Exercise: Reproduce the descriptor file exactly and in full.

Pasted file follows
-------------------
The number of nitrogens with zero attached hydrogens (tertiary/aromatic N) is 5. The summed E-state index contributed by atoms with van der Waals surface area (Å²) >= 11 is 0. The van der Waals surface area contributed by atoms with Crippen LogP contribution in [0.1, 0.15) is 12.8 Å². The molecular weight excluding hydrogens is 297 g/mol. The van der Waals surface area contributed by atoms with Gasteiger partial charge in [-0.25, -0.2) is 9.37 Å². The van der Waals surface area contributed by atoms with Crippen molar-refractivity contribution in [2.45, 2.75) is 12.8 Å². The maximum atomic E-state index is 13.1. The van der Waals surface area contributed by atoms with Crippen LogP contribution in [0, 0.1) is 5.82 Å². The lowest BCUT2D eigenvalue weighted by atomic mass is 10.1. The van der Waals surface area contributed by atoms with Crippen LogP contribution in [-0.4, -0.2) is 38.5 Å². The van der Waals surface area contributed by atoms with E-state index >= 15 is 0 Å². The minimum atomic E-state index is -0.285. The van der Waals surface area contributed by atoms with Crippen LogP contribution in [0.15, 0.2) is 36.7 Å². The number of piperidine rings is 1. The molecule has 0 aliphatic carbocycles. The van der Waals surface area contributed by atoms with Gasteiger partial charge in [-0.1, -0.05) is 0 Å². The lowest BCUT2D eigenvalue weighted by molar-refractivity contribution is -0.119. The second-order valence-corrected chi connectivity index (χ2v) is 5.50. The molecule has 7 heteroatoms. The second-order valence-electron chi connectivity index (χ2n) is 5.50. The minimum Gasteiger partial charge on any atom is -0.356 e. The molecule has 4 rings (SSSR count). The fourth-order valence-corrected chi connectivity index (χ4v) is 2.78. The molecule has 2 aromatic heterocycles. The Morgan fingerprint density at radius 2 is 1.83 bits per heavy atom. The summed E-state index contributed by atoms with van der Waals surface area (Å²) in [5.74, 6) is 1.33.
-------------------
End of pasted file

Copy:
The number of nitrogens with zero attached hydrogens (tertiary/aromatic N) is 5. The summed E-state index contributed by atoms with van der Waals surface area (Å²) >= 11 is 0. The van der Waals surface area contributed by atoms with Crippen LogP contribution in [0.1, 0.15) is 12.8 Å². The molecular weight excluding hydrogens is 297 g/mol. The van der Waals surface area contributed by atoms with Gasteiger partial charge in [-0.25, -0.2) is 9.37 Å². The van der Waals surface area contributed by atoms with Crippen molar-refractivity contribution in [2.45, 2.75) is 12.8 Å². The maximum atomic E-state index is 13.1. The van der Waals surface area contributed by atoms with Crippen LogP contribution in [0, 0.1) is 5.82 Å². The lowest BCUT2D eigenvalue weighted by atomic mass is 10.1. The van der Waals surface area contributed by atoms with Crippen LogP contribution in [-0.4, -0.2) is 38.5 Å². The van der Waals surface area contributed by atoms with E-state index >= 15 is 0 Å². The minimum atomic E-state index is -0.285. The van der Waals surface area contributed by atoms with Crippen LogP contribution in [0.15, 0.2) is 36.7 Å². The number of piperidine rings is 1. The molecule has 0 aliphatic carbocycles. The van der Waals surface area contributed by atoms with Gasteiger partial charge in [-0.1, -0.05) is 0 Å². The lowest BCUT2D eigenvalue weighted by molar-refractivity contribution is -0.119. The second-order valence-corrected chi connectivity index (χ2v) is 5.50. The molecule has 7 heteroatoms. The second-order valence-electron chi connectivity index (χ2n) is 5.50. The minimum Gasteiger partial charge on any atom is -0.356 e. The molecule has 4 rings (SSSR count). The fourth-order valence-corrected chi connectivity index (χ4v) is 2.78. The molecule has 2 aromatic heterocycles. The Morgan fingerprint density at radius 2 is 1.83 bits per heavy atom. The summed E-state index contributed by atoms with van der Waals surface area (Å²) in [5.74, 6) is 1.33.